(1)When The Lady’s Monthly Museum changed hands in 1814, its title was changed to The Ladies’ Monthly Museum and the volume numbers began afresh, hence the discrepancies in the citations below.(^)

(2)See my “Dorothea Primrose Campbell:  A Newly Discovered Pseudonym, Poems and Tales,” Women’s Writing 21.4 (2014), 592-608, for a fuller account of Campbell’s publications as Ora for the Ladies’ Monthly Museum and of the production, editing, and promotion of her 1816 Poems.(^)

(3)Campbell’s letter of February 17, 1817 to Sir Walter Scott is in the National Library of Scotland, MS. 3888 (ff.20-21).  Sir Walter Scott’s letter of February 1, 1817 to Mr. J. H. Cove is in the collection of the Fales Library, New York University, MS. 7969.  While in my article on Campbell mentioned above I identified an “Oscar W. Cove” who might have been Oscar, also noting the “L. H. Cove” in the subscription list for her 1816 Poems, Linda Riddell helpfully solidified the connection by pointing to Campbell’s 1817 letter to Scott, in “Sir Walter Scott’s Piano:  The Life and Times of Dorothea Primrose Campbell,” The New Shetlander 270 (Yule 2014), 17-23.  Given the discrepancy between the L. H. Cove of the subscription list and the J. H. Cove who is listed as the recipient of Scott’s 1817 letter in the Millgate Union Catalogue of Walter Scott Correspondence, however, much about Oscar’s identity remains obscure.  While I have been unable to trace records of an L. H. Cove, the Parish of St. Saviour, Southwark, lists a John Cove of High Street as buried on June 21, 1818 (2909), who could conceivably be Oscar given the Monthly Museum’s announcement of his death in January 1819.(^)

(4)I used the textual analysis program TextSTAT ( to obtain word frequency counts for the works of all three poets individually and for the corpus of their poems as a whole, as well as for the poems addressed to them by Palemon, Richard Hatt, Malvina, and Lorenzo. The nouns most commonly used by Oscar, Agnes, and Ora include “heart,” “lyre,” “ear,” and “love;” the most commonly used adjectives are “sweet,” “trembling,” and “vain.”(^)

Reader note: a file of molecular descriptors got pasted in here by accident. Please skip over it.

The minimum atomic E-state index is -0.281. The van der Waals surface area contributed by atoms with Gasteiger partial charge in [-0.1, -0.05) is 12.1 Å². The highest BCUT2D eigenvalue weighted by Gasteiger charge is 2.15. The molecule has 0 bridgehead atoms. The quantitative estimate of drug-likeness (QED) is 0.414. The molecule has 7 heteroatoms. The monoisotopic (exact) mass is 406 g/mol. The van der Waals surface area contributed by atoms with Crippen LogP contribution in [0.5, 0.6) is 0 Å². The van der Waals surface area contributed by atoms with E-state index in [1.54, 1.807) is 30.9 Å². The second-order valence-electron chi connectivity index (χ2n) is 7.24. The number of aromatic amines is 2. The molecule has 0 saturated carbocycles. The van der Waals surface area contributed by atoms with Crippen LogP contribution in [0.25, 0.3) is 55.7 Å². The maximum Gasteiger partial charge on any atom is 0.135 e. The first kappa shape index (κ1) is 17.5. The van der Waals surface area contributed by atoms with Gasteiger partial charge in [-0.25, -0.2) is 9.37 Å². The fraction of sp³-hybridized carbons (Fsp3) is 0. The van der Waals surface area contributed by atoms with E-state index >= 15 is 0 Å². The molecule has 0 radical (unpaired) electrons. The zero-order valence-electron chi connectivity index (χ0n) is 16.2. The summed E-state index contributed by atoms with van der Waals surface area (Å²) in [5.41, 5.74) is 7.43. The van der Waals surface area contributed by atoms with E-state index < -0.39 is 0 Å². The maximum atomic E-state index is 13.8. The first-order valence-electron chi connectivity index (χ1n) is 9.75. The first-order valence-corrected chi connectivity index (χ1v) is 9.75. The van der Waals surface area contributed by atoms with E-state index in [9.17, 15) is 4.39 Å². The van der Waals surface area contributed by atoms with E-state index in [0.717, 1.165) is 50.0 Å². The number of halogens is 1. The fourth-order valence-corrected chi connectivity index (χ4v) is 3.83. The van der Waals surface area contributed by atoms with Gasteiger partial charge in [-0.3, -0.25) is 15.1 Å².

Works Cited

Agnes,  “Lines written during Indisposition.”  The Lady’s Monthly Museum 13 (Jul 1812): 55-56. Print.

---.  “Stanzas addressed to *****.” The Lady’s Monthly Museum 13 (Oct 1812): 213-15.  Print.

---.  “To Ora.”  The Ladies’ Monthly Museum 1 (Feb 1815): 119-20. Print.

---.  “To Oscar.”  The Lady’s Monthly Museum 11 (Oct 1811): 237-38. Print.

---.  “To Oscar.”  The Lady’s Monthly Museum 12 (Apr 1812):  237. Print.

Behrendt, Stephen C.  British Women Poets and the Romantic Writing Community.  Baltimore:  Johns Hopkins UP, 2009. Print.

Gifford, William.  The Baviad:and Mæviad.  London:  J. Wright, 1797. Print.

Knowles, Claire.  Sensibility and Female Poetic Tradition, 1780-1860:  The Legacy of Charlotte Smith.  Farnham, Surrey:  Ashgate, 2009. Print.

Labbe, Jacqueline M.  The Romantic Paradox:  Love, Violence and the Uses of Romance, 1760-1830.  Houndmills, London, and New York:  Macmillan, 2000. Print.

McGann, Jerome.  The Poetics of Sensibility:  A Revolution in Literary Style.  Oxford:  Clarendon, 1996. Print.

“Notes to Correspondents.”  The Lady’s Monthly Museum 12 (Jan 1812): 60. Print.

“Notes to Correspondents.”  The Lady’s Monthly Museum 12 (Jun 1812): 352. Print.

“Notes to Correspondents and Readers.”  The Ladies’ Monthly Magazine 9 (Jan 1819):  60. Print.

Ora, “To Oscar.”  The Lady’s Monthly Museum 15 (Sept 1813): 178-79. Print.

---.  “To Agnes.” The Ladies’ Monthly Museum 17 (Dec 1814): 345. Print.

---.  “To Agnes.”  The Ladies’ Monthly Museum 5 (Jan 1817):  53. Print.

Oscar, “Irregular Lines, written after perusing some beautiful stanzas, by an unknown lady.”  The Lady’s Monthly Museum 13 (Aug 1812):  95-98. Print.

---.  “Sonnet.”  The Lady’s Monthly Museum 11 (Jul 1811): 55. Print.

---.  “Sonnet.”  The Lady’s Monthly Museum 11 (Jul 1811): 55-56. Print.

---.  “Stanzas.”  The Lady’s Monthly Museum 15 (Oct 1813):  233-34. Print.

---.  “To Agnes.”  The Lady’s Monthly Museum 11 (Nov 1811): 297. Print.

---.  “To Agnes.”  The Lady’s Monthly Museum 12 (May 1812):  298. Print.

Payne, J. W. H. “Notes to Correspondents.”  The Ladies’ Monthly Museum 16 (Mar 1814): 180. Print.

Yousef, Nancy.  Romantic Intimacy.  Stanford:  Stanford UP, 2013. Print.